The market offers a variety of woods for furniture (hardwood and softwood). Each variety’s color, density, grain, and finishing vary, and each type is unique in these respects. Your unit’s cost can be accurately calculated by choosing a quality piece of wood. Whether or not you decide to restore, resell, or toss a piece of furniture depends on its condition.
Though it is possible to utilize any wood to build furniture, not all woods are the same. That’s why it’s so important to pick wisely.
Understanding the qualities of the wood, you plan to use for your furniture is essential.
Detailed information on wood varieties, hardwood and softwood comparisons, wood attributes, a wood hardness chart, wood processing, the best furniture woods, a list of furniture’s best woods, how to pick the best wood for your furniture, and woodworking tools are all included in this guide.
The wood used for furniture can be easily identified by its hardness. The prevalent idea that hardwood is stronger and denser than softwood is incorrect. Hardwood comes from blooming trees, while softwood comes from conifers, according to botanical definitions. Hardwood and softwood are employed for a wide range of projects, from construction to interior design.
Maple, oak, and walnut are examples of hardwood derived from Angiosperms. Annual leaf drop occurs on these trees (deciduous or broad-leafed trees). Hardwood fibers are denser because of their slower growth rate (fiber tracheids and libriform fibers).
Hardwoods have an odd fact: some of them sink to the bottom of a pool of water. When it comes to wood sinks in water, Black ironwood is possibly the toughest and heaviest of the bunch.
Hardwood’s physical characteristics
- It takes longer to mature than other types of wood. As a result, hardwood is a pricey option, and a few exceptions exist. For example, the gum is a hardwood comparable in price to most softwoods, such as pine.
- Hardwood is long-lasting (less prone to decay and rot), beautiful, and low-maintenance.
- Hardwood is widely used for wooden floors due to its high fire resistance and low sap content. In addition to its wide range of natural hues, designs, and perforated plate patterns, hardwood flooring is highly regarded.
- Furniture can also be made out of it. Several varieties of hardwood can be used to make furniture, but not all of them are ideal.
Gymnosperms, such as pine, spruce, fir, cedar, juniper, redwood, and yew, are seed-bearing evergreen trees that produce softwood. Taking down evergreen trees is a lot easier than deciduous ones because they’re less dense in the first place. It is also easier to cut long straight planks of wood since they are tall and straight.
Hard and Softwood Properties
- Tracheids and wood rays are found in softwood, but vessels are absent. Softwood is also known as non-porous wood since no vessels exist.
- As a result of their lack of vessels, softwoods are better at absorbing adhesives.
- Various building materials, including structural frames, exterior and interior wall cladding, fixtures, floor coverings (including carpet), formwork, and scaffolding, are made from softwood. Another industry in which it is employed is the paper and cardboard manufacturing industry.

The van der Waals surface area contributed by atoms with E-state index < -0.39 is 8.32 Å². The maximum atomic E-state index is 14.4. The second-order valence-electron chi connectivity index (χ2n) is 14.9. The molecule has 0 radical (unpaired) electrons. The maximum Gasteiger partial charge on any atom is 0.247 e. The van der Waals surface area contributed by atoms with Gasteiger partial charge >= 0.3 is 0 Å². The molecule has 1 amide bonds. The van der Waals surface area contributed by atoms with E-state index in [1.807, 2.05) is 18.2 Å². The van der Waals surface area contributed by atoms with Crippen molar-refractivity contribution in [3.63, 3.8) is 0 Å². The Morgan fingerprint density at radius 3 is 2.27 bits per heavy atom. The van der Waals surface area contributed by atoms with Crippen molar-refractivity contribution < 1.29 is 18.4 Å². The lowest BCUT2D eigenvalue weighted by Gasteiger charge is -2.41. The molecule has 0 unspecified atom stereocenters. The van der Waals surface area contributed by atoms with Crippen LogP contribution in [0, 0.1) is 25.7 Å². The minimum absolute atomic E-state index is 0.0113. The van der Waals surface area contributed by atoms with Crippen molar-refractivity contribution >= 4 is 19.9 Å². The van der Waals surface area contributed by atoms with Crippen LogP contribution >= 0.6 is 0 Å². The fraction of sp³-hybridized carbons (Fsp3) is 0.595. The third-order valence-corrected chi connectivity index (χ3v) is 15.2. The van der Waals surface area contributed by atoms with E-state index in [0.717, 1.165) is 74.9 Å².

- The grain is looser, the sap content is higher, and the color is lighter. Despite this, it is prone to burn due to its lack of fire resistance.
- It is the greatest wood for furniture because of its fine and light structure.
It’s a sort of wood that’s most commonly utilized in constructing structures like beams and pillars. Typically, mature trees are chopped into beams and boards after the logs have been peeled. However, for it to serve its purpose, wood must have specific characteristics.
Timber’s elasticity is also a key quality in a product, allowing the wood to return to its original shape with the utmost precision. Sports and construction equipment manufacturing relies heavily on this feature. The wood’s elastic strength is determined by its Young’s Modulus of Elasticity (EL) along the longitudinal axis.
Wood’s flexibility and load-carrying ability are far greater when cut perpendicular to the grain than when cut parallel. As a result, the long axis of structural (building) timber boards is oriented parallel to the grain when they are cut into boards. It is more resistant to distortion and has superior dimensional stability.
Wood’s elasticity, for example, is affected by its fiber arrangement and microfibril orientation. For the most part, the diameter and thickness of hardwood cell walls are much smaller and denser than those in softwoods. The fibers must be straight, compact, and hard when used as lumber compared to wood with straight strands, and twisted yarns have less strength.
Resistant to Fire:
A fire-resistant wood is needed. Thermal breakdown occurs when wood or lumber is subjected to fire, and a layer of charcoal forms on the burning surface. The inner core of the wood is protected by the layer’s role as an insulator. Because of the wood’s inherent ability to defend itself, it has a high level of fire resistance. As a result, wood with a higher density has a greater ability to resist fire.
A person’s hardness is innate, and the type of wood you use has a significant impact on the final product. Construction, flooring, and sports equipment all call for timber that can tolerate physical abrasion and mechanical wear and tear.